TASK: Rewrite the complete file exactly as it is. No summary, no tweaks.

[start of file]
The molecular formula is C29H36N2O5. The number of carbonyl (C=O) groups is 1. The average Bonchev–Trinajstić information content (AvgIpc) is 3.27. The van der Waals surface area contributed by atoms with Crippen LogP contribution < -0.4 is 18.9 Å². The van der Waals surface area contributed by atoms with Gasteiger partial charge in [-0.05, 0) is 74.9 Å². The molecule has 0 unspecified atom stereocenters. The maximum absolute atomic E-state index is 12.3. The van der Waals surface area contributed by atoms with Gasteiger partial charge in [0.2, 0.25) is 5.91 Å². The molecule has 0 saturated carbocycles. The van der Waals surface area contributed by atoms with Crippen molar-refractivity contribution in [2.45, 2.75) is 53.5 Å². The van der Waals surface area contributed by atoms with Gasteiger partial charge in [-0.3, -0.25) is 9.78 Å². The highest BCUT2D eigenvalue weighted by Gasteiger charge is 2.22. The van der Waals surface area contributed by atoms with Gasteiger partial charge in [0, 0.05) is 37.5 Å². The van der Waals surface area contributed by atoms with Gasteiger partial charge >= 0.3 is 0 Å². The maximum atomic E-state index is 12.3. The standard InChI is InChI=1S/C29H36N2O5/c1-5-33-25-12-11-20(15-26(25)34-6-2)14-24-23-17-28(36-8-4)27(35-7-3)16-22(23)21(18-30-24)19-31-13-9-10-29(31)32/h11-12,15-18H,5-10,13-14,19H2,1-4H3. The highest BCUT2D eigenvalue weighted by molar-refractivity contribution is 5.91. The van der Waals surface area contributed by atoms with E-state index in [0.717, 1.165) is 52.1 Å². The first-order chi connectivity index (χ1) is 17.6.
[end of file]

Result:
The molecular formula is C29H36N2O5. The number of carbonyl (C=O) groups is 1. The average Bonchev–Trinajstić information content (AvgIpc) is 3.27. The van der Waals surface area contributed by atoms with Crippen LogP contribution < -0.4 is 18.9 Å². The van der Waals surface area contributed by atoms with Gasteiger partial charge in [-0.05, 0) is 74.9 Å². The molecule has 0 unspecified atom stereocenters. The maximum absolute atomic E-state index is 12.3. The van der Waals surface area contributed by atoms with Gasteiger partial charge in [0.2, 0.25) is 5.91 Å². The molecule has 0 saturated carbocycles. The van der Waals surface area contributed by atoms with Crippen molar-refractivity contribution in [2.45, 2.75) is 53.5 Å². The van der Waals surface area contributed by atoms with Gasteiger partial charge in [-0.3, -0.25) is 9.78 Å². The highest BCUT2D eigenvalue weighted by Gasteiger charge is 2.22. The van der Waals surface area contributed by atoms with Gasteiger partial charge in [0, 0.05) is 37.5 Å². The van der Waals surface area contributed by atoms with Gasteiger partial charge >= 0.3 is 0 Å². The maximum atomic E-state index is 12.3. The standard InChI is InChI=1S/C29H36N2O5/c1-5-33-25-12-11-20(15-26(25)34-6-2)14-24-23-17-28(36-8-4)27(35-7-3)16-22(23)21(18-30-24)19-31-13-9-10-29(31)32/h11-12,15-18H,5-10,13-14,19H2,1-4H3. The highest BCUT2D eigenvalue weighted by molar-refractivity contribution is 5.91. The van der Waals surface area contributed by atoms with E-state index in [0.717, 1.165) is 52.1 Å². The first-order chi connectivity index (χ1) is 17.6.